If you’re trying to decide whether you should choose carbon steel or stainless steel for your kitchen, let’s take a look at the main differences between them:

  • Carbon steel has better non-stick properties
    Neither carbon steel nor stainless steel cookware is naturally non-stick, but you will find that stainless steel is still more prone to stickiness. Both can be seasoned and when you get used to cooking properly with them, food sticking won’t be an issue.
  • Carbon steel heats better
    Stainless steel cookware is known for its poor heat conduction, however, it does distribute the heat across the cooking surface in a uniform way. Carbon steel cookware is better for heat conduction and stays warm for a while like cast iron. 
  • Stainless steel is better for sautéing
    Which type of cookware is better is going to depend on what you’re using it for. While carbon steel cookware is a great kitchen tool, it's suited for different purposes than stainless steel. Stainless steel is better for sauteing since it requires a lower temperature for a longer period of time.
  • Stainless steel is lighter than carbon steel
    When using carbon steel as an alternative to cast iron, it can seem pretty lightweight since it’s much lighter than cast iron. However, carbon steel is still heavier than stainless steel, which may impact your cooking depending on how you’re using it in the kitchen.

Both carbon steel and stainless steel have their benefits and downsides, but one may stand out as a better alternative to you, depending on what your needs are.

Which Is Safer to Use: Carbon Steel or Stainless Steel?

Considering how many options are out there, safety is also a factor to consider when you’re choosing the right cookware for your kitchen. Carbon steel is a hybrid between stainless steel and cast iron cookware. It has many of the benefits of cast iron while also sharing some of the pros of stainless steel.

One of the reasons why cast iron is so popular is that, unlike aluminum non-stick pans, it doesn’t contain any synthetic ingredients. When there’s a non-stick coating on your cookware, safety does become a concern, especially if the non-stick coating starts to peel off.

Both carbon steel and stainless steel pans are non-toxic, and are both safe for cooking, even at higher temperatures. Since genuine stainless steel cookware doesn’t have the Teflon coating, it’s safe to use and doesn’t have any potential harm nor do you have to worry about the coating peeling off into your food.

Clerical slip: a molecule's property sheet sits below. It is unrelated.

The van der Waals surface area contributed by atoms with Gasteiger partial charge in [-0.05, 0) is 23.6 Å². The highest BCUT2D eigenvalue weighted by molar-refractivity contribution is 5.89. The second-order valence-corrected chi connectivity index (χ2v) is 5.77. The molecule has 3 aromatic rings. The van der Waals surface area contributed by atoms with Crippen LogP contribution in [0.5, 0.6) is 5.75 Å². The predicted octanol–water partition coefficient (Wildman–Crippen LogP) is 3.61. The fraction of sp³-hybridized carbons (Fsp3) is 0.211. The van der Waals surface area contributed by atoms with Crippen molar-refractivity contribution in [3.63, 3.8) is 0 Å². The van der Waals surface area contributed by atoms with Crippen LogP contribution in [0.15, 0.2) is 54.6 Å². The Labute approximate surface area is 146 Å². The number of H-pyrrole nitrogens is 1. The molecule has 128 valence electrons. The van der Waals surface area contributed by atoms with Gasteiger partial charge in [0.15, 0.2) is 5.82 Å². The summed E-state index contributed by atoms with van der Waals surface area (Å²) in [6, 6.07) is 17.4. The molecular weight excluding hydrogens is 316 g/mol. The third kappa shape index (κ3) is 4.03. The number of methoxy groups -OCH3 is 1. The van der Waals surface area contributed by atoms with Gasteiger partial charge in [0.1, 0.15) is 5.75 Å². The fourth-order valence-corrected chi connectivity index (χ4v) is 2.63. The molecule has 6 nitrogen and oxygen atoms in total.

Spoon of hot tomato soup over bowl closeup. Eating vegetable dish of pureed roasted tomatoes, garlic and basil. Healthy vegetarian dish. Mediterranean cuisine. Focus on spoon. Top view.
When cooking with acidic ingredients like tomatoes, it's best to use a non-reactive material.


Are Carbon Steel and Stainless Steel Reactive?

The other concern when it comes to the safety of your cookware is the potential chemical reaction. With certain cooking materials, a chemical reaction occurs when you use acidic ingredients. Like cast iron, carbon steel is reactive, while stainless steel isn’t.

Carbon steel is still safe to cook with, but it’s best to avoid using acidic ingredients with your carbon steel. When the metal reacts to specific ingredients, it releases atoms of metal into the food, which can often give it an off taste. Certain ingredients or foods can also lead to an off-color when cooking with carbon steel. 

Is Carbon Steel Better Than Stainless Steel for Cooking?

Both carbon steel and stainless steel are durable and a high-quality brand of either will last you forever. Stainless steel is much lower maintenance than carbon steel since you can place it in the dishwasher and it often comes with a lifetime warranty. 

Carbon steel pans are more affordable than a high-quality or fully clad stainless steel pan, but there are more benefits to stainless steel than carbon steel. Carbon steel is an excellent alternative to cast iron if you’re looking for something lightweight, but stainless steel cookware is going to offer more versatility in the kitchen.